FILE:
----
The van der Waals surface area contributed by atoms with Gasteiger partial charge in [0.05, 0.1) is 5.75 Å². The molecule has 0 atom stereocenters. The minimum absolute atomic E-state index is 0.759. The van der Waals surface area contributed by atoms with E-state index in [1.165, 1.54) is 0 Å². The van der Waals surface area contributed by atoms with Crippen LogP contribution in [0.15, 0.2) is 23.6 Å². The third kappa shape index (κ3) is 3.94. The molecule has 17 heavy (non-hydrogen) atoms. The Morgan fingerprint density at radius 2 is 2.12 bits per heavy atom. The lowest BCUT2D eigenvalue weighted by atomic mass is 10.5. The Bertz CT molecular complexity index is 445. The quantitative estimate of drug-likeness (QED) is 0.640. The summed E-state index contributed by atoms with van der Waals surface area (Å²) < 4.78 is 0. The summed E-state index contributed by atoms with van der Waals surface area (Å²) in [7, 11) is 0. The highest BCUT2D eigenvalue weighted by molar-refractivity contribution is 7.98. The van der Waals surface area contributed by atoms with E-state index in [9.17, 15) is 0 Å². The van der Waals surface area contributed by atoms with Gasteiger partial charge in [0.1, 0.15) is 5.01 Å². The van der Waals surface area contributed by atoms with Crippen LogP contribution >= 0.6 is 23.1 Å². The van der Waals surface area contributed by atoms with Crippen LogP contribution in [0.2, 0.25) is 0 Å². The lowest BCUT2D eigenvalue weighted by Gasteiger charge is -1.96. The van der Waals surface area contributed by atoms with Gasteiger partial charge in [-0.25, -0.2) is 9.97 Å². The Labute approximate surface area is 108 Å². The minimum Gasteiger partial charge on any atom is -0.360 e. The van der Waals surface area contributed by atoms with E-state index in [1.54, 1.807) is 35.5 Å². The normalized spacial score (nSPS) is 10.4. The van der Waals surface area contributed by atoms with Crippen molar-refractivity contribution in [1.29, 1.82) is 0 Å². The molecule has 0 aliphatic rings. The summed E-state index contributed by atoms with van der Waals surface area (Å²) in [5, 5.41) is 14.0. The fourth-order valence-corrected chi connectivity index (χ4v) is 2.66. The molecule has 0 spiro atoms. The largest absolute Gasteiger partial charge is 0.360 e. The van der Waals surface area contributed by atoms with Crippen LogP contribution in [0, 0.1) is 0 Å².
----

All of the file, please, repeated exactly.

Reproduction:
The van der Waals surface area contributed by atoms with Gasteiger partial charge in [0.05, 0.1) is 5.75 Å². The molecule has 0 atom stereocenters. The minimum absolute atomic E-state index is 0.759. The van der Waals surface area contributed by atoms with E-state index in [1.165, 1.54) is 0 Å². The van der Waals surface area contributed by atoms with Crippen LogP contribution in [0.15, 0.2) is 23.6 Å². The third kappa shape index (κ3) is 3.94. The molecule has 17 heavy (non-hydrogen) atoms. The Morgan fingerprint density at radius 2 is 2.12 bits per heavy atom. The lowest BCUT2D eigenvalue weighted by atomic mass is 10.5. The Bertz CT molecular complexity index is 445. The quantitative estimate of drug-likeness (QED) is 0.640. The summed E-state index contributed by atoms with van der Waals surface area (Å²) < 4.78 is 0. The summed E-state index contributed by atoms with van der Waals surface area (Å²) in [7, 11) is 0. The highest BCUT2D eigenvalue weighted by molar-refractivity contribution is 7.98. The van der Waals surface area contributed by atoms with E-state index in [9.17, 15) is 0 Å². The van der Waals surface area contributed by atoms with Gasteiger partial charge in [0.1, 0.15) is 5.01 Å². The van der Waals surface area contributed by atoms with Crippen LogP contribution >= 0.6 is 23.1 Å². The van der Waals surface area contributed by atoms with Crippen LogP contribution in [0.2, 0.25) is 0 Å². The lowest BCUT2D eigenvalue weighted by Gasteiger charge is -1.96. The van der Waals surface area contributed by atoms with Gasteiger partial charge in [-0.25, -0.2) is 9.97 Å². The Labute approximate surface area is 108 Å². The minimum Gasteiger partial charge on any atom is -0.360 e. The van der Waals surface area contributed by atoms with E-state index in [1.54, 1.807) is 35.5 Å². The normalized spacial score (nSPS) is 10.4. The van der Waals surface area contributed by atoms with Crippen molar-refractivity contribution in [1.29, 1.82) is 0 Å². The molecule has 0 aliphatic rings. The summed E-state index contributed by atoms with van der Waals surface area (Å²) in [5, 5.41) is 14.0. The fourth-order valence-corrected chi connectivity index (χ4v) is 2.66. The molecule has 0 spiro atoms. The largest absolute Gasteiger partial charge is 0.360 e. The van der Waals surface area contributed by atoms with Crippen LogP contribution in [0, 0.1) is 0 Å².